Manaus, Brazil (day 1)

In the early morning of Thursday, March 1 we sailed into Manaus.  This is a city of almost 2 million people located almost 1000 miles up the Amazon River.

01 Manaus, Brazil

02 Manaus from ship, with cathedral 03 Customs House (Alfandega) from ship

I don’t know about you, but this is not what I would have expected in the interior of the Amazon.  Manaus was founded in 1669, but really hit its stride in the second half of the 19th century as the center of the rubber boom, when huge amounts of money flowed through.  Rubber trees are native only to the Amazon region, so this area had a monopoly on rubber (one of the essential ingredients to the industrial revolution), and there were strong laws to protect that monopoly.  Natives were ruthlessly exploited as laborers to go through the rainforest where the trees were scattered & tap out the latex.  However, in 1876 a fellow named Henry Wickham smuggled 70,000 rubber tree seeds to England, where they were grown into trees in Kew Gardens in London & transferred to British possessions in Asia, where most rubber comes from today.  Wickham was branded a criminal & traitor in Brazil, but was knighted in England.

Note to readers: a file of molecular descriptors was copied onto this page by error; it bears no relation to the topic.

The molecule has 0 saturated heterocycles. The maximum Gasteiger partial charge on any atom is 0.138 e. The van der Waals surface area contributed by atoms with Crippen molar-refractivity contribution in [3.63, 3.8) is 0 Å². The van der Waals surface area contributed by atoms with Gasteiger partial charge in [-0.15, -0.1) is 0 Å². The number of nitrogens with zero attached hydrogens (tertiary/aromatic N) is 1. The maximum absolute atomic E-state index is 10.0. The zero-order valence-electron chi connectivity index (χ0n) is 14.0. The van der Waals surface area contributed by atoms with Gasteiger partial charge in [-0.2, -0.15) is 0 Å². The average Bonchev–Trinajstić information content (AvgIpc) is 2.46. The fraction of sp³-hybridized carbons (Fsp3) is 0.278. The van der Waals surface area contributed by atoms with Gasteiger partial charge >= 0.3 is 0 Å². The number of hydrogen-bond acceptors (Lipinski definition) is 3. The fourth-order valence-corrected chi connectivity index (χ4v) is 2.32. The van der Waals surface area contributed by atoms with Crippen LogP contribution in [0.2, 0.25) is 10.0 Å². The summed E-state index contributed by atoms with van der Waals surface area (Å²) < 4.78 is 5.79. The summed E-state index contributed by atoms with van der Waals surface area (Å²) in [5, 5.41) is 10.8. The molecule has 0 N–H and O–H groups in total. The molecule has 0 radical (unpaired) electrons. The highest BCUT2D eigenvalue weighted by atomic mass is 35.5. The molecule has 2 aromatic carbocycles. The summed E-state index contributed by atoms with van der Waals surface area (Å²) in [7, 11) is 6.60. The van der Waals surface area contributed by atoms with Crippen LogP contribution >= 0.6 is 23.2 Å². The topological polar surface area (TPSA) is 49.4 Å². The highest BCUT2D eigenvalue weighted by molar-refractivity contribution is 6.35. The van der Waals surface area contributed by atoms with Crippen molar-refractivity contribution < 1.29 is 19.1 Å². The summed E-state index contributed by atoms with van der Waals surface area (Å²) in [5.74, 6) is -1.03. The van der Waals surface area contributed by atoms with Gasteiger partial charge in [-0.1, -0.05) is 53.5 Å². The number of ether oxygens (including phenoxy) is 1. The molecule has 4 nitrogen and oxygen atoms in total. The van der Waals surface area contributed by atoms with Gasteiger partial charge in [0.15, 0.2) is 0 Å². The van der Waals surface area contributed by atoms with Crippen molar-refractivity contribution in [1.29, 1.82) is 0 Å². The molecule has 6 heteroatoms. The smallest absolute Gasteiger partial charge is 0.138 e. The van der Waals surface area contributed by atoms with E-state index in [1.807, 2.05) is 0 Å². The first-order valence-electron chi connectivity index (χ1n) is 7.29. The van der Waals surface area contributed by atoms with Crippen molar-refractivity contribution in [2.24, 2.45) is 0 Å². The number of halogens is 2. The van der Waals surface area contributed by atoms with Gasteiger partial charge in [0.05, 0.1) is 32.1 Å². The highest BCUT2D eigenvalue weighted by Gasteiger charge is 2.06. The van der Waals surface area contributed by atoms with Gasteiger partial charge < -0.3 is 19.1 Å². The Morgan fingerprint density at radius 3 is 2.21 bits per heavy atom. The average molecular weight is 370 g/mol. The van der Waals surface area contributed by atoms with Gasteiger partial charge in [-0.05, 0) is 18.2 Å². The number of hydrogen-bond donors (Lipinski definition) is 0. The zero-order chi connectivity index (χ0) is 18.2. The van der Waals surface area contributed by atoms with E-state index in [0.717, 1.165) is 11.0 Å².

However, during the height of the rubber boom, local rubber barons built fabulous mansions & even an opera house.  The famous Teatro Amazonas (trust me, its famous even though you and I had never heard of it before) is an elaborate pink & white structure, all of which was imported from Europe.  Even the wood floors & seats, made of Brazilian wood, were manufactured in Europe & then sent here.  It took 15 years to build & was opened in 1896, and has hosted many world-class performers (there are no highways here, so the only way for performers & the components of the building to get to Manaus was by boat, & now by plane).

89 Front facade of Teatro Amazonas 10 Mary near Teatro Amazonas

56 Dome of Teatro 49 Mary looking over railing at Teatro

We took a tour of the Teatro.  The orchestra was rehearsing on stage, and the concert hall was quite elaborate (remember, every bit was imported from Europe & shipped up the river). It was very rainy that morning (this is a rainforest, after all), so that is why Mary looks a little soggy in these pictures.

12 Orchestra rehearsing on stage of Teatro Amazonas 16 Gallery facade of Teatro

17 Verdi facade 26 Mary in Teatro upper gallery

19 Ceiling of Teatro 20 Mary in Teatro

Upstairs were several salons, with inlaid wood floors, painted ceilings and a porch with statues on the corners.  We had to put slippers over our shoes to protect (and help polish) the floors.

 34 Ceiling of salon in Teatro 36 Ceiling of salon in Teatro

 35 Painting in salon of Teatro 45 pile of slippers upstairs at Teatro

37 slippered feet on floor of Teatro salon 30 Manaus from porch of Teatro

There was also a lego model of the Teatro on prominent display in the front corridor.

48 Lego model of Teatro Amazonas 48 Lego model of Teatro Amazonas